No, those “Chrysler” models used a headlamp smaller in both dimensions than either this pre-’70 Spanish Dart (which has a version of the headlamp designed for the Opel Rekord C) or the ’70-up Spanish 3700 (Renault 12/etc).
Also (the later headlights) on the Aussie Chrysler Valiant – I think.
No, those were smaller still—180 × 130mm Lucas sealed beams.
Shared with the Hillman Hunter?
The front reminds me of a Hillman Hunter (square headlight version).
The rest of it reminds me of the 1966-‘7 Oldsmobile intermediates. I’m surprised that GM didn’t sue. But then again, why bother collecting damages in Argentine Pesos?
There were several versions of these cars, including a Coupe and GTX with a 318. But yes, the sedans were all slant sixes. Some were delivered with a Perkins for taxi usage, and many of those found their way to Montevideo around 1971. Their roof was really low, but the car was comfortable. I don’t remember them as new cars, I probably rode in them as 10 year old beaten down cabs. The Perkins, which was a 4236 probably, would let you make a blend using the gearshift as a knob in a jar. By that time, many had floor shift. I think some came with their native 3 on the three behind the Perkins.
The brochure is probably for one of the latter models, around 75, which offered many niceties including automatic, ps, and air cond.
I have a lifelong friend who lives in Alicante, Spain. He’s showed me photos of a Barreiros Dodge 3700 GT that an elderly lady still drives around town. Apparently this was an expensive car in Spain, and very few were sold due to the high yearly taxes. He says the car has a slant 6 with a 4-barrel carb and 4-speed on the floor, with a very luxurious looking bench seat interior. He said the 4-speed trans is not the same as the 4 speed in the USA cars. It also has the older tail lights with the curved outer edge, and if I remember correctly, the large square headlights.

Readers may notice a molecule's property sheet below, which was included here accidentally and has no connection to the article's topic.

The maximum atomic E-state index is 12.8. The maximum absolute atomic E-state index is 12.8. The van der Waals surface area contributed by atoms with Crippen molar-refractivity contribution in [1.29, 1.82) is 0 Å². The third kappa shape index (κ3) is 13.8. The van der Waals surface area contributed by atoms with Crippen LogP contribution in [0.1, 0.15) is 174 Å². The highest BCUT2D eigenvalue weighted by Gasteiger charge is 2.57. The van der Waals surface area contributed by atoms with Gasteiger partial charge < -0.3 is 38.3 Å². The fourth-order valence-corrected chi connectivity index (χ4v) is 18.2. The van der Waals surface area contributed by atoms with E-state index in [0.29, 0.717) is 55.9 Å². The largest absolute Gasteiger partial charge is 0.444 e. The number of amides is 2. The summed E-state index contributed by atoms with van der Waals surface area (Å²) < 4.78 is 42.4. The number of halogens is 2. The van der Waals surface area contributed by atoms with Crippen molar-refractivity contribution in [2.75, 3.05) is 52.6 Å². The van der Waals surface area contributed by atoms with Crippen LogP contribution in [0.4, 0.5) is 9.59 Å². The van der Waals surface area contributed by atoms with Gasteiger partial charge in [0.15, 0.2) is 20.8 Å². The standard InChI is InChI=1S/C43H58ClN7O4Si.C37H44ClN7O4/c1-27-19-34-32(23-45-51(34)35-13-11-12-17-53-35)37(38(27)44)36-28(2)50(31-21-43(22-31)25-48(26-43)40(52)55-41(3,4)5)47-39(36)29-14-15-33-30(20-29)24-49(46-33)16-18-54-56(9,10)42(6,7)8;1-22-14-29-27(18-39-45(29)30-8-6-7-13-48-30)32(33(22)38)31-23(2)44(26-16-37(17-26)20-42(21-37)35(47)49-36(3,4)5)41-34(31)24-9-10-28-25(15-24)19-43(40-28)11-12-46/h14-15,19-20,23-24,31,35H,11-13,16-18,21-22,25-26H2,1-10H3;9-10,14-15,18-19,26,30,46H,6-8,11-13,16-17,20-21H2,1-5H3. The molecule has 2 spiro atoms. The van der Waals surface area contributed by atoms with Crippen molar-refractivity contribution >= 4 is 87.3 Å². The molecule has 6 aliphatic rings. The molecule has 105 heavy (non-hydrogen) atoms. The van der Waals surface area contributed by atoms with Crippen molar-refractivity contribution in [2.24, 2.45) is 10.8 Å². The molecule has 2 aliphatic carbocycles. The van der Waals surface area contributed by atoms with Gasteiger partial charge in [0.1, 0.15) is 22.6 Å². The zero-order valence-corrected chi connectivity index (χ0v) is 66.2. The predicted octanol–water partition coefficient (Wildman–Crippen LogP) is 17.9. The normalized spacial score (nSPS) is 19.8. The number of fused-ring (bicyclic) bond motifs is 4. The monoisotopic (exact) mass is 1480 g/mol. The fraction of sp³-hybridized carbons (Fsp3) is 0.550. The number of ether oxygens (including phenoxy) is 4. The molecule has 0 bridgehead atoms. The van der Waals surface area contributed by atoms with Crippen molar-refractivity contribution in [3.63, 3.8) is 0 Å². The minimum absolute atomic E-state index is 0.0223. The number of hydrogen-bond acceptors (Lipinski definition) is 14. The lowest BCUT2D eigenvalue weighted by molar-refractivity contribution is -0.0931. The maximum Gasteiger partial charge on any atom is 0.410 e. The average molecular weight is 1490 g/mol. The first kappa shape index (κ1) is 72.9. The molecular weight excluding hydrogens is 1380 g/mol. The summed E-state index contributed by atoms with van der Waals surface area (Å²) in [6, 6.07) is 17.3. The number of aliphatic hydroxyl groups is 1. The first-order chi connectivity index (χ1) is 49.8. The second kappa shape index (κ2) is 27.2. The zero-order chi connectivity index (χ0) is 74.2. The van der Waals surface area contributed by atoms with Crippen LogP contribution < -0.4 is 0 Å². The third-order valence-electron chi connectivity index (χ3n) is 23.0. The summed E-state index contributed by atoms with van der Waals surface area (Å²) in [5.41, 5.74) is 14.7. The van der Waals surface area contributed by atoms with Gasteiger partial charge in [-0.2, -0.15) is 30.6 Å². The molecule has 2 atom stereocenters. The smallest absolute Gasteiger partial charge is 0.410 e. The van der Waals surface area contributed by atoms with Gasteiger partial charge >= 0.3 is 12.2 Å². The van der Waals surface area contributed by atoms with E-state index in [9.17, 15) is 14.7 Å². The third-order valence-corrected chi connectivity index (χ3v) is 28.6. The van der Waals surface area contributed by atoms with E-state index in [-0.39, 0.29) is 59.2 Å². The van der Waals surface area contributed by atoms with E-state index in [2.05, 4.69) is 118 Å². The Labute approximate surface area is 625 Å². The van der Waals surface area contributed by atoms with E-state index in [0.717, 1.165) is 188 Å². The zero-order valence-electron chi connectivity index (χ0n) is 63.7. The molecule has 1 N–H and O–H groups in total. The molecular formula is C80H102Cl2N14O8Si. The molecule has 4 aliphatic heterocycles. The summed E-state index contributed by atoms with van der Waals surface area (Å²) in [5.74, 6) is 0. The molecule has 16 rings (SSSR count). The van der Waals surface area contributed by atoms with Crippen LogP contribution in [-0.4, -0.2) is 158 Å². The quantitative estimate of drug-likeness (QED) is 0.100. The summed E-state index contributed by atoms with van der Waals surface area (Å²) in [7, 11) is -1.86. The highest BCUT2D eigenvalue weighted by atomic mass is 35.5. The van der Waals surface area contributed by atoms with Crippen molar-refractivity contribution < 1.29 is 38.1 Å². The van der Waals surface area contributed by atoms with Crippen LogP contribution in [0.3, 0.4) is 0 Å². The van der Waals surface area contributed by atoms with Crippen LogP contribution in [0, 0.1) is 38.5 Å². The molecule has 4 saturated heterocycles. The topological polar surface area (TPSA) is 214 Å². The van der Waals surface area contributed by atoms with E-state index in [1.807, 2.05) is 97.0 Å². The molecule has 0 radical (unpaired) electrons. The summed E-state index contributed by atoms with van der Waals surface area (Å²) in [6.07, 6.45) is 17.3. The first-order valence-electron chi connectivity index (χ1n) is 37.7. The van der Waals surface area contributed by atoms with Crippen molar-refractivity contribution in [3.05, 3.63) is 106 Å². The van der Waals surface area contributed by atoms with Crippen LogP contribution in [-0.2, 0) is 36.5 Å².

They came with a Carter BBD two-barrel, not a four-barrel carburetor. It sounds like you’re describing the pre-’70 car (gussied-up ’66 Dart, as shown in the pics posted by Dion, and now by yourself as well), not the ’70-up 3700GT based on the Coronado.
A few years ago he sent me photos of a Barreiros Dodge 3700 GT in a shed, the roof falling in. He said the car had very little road use, and has been in the shed for 30 years or more.
Here’s a close-up of the Barreiros logo
Interesting car, I like it although the pictured one looks a little rough .
the Spanish advert says the manual transmission is a three speed column shift .
That shed car in Spain might make a wonderful hobby car in the U.S.A. ~ you’d never see another one at the Cars & Coffee =8-) .
“Slant 6”, no emissions, bric a brac? Sounds awesome!
I wouldn’t mind one of those in my driveway!
That comparably plush interior featured in that brochure page appears to be Simcaesque, reminding me of a Spanish-built higher-end Talbot I once have seen in a southern French scrapyard. It’s saddening that Chrysler Corporation decided to use cheaper interior materials for their North American versions instead. If this decision was determined by production costs, importing seating and door panels from Argentina would certainly have been less expensive, given lower Argentine labor- and general production costs
I think these, (sedans and especially the GTX coupes) are the best looking of all Chrysler’s A body cars, right along with the 2nd gen Barracudas.
I wish we had built these in Australia instead of the local fuselage cars, which were not popular anyway.
All the awkward details I see in the US Dart sedans have been smoothed out and the car becomes attractive, I would love to know the full story of how these cars came about.
One of these became famous (or is that infamous?) in December 1973 when a 3700 GT carrying Carrero Blanco, the Spanish Prime minister was blown up by a bomb placed underneath a road and blown 20 meters (66 feet) in the air up over a 5 story building landing on the 2nd story courtyard on the other side, he survived the blast but died soon after.
The wreck still exists and has been displayed in a museum.
Yeah however the Aussie Charger got some popularity. I wonder if they would still create a Charger Down Under had Chrysler Australia used the Argentinian A-body?
You are correct Stephane, the Charger was the one bright spot for the Australian Valiant in the 70s.
And even though I personally like this cars styling, I don’t think it would have fared any better than the cars we did build here.
So the Charger would have been needed.